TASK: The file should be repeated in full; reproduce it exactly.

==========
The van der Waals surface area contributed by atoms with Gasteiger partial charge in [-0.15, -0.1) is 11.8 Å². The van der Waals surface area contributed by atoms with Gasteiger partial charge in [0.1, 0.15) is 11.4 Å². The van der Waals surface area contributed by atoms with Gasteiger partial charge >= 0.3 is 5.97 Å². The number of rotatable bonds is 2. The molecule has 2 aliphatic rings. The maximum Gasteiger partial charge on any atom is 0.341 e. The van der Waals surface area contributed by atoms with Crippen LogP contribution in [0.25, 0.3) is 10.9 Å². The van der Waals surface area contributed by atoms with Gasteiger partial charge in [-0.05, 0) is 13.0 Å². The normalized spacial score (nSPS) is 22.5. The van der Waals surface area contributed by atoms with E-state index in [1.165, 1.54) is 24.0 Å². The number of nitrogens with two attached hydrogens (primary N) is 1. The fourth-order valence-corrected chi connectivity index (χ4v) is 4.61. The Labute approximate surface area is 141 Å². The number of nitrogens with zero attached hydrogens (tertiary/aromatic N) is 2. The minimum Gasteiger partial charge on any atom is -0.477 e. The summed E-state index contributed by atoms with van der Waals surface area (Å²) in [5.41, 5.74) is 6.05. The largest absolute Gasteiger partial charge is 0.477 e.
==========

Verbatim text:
The van der Waals surface area contributed by atoms with Gasteiger partial charge in [-0.15, -0.1) is 11.8 Å². The van der Waals surface area contributed by atoms with Gasteiger partial charge in [0.1, 0.15) is 11.4 Å². The van der Waals surface area contributed by atoms with Gasteiger partial charge >= 0.3 is 5.97 Å². The number of rotatable bonds is 2. The molecule has 2 aliphatic rings. The maximum Gasteiger partial charge on any atom is 0.341 e. The van der Waals surface area contributed by atoms with Crippen LogP contribution in [0.25, 0.3) is 10.9 Å². The van der Waals surface area contributed by atoms with Gasteiger partial charge in [-0.05, 0) is 13.0 Å². The normalized spacial score (nSPS) is 22.5. The van der Waals surface area contributed by atoms with E-state index in [1.165, 1.54) is 24.0 Å². The number of nitrogens with two attached hydrogens (primary N) is 1. The fourth-order valence-corrected chi connectivity index (χ4v) is 4.61. The Labute approximate surface area is 141 Å². The number of nitrogens with zero attached hydrogens (tertiary/aromatic N) is 2. The minimum Gasteiger partial charge on any atom is -0.477 e. The summed E-state index contributed by atoms with van der Waals surface area (Å²) in [5.41, 5.74) is 6.05. The largest absolute Gasteiger partial charge is 0.477 e.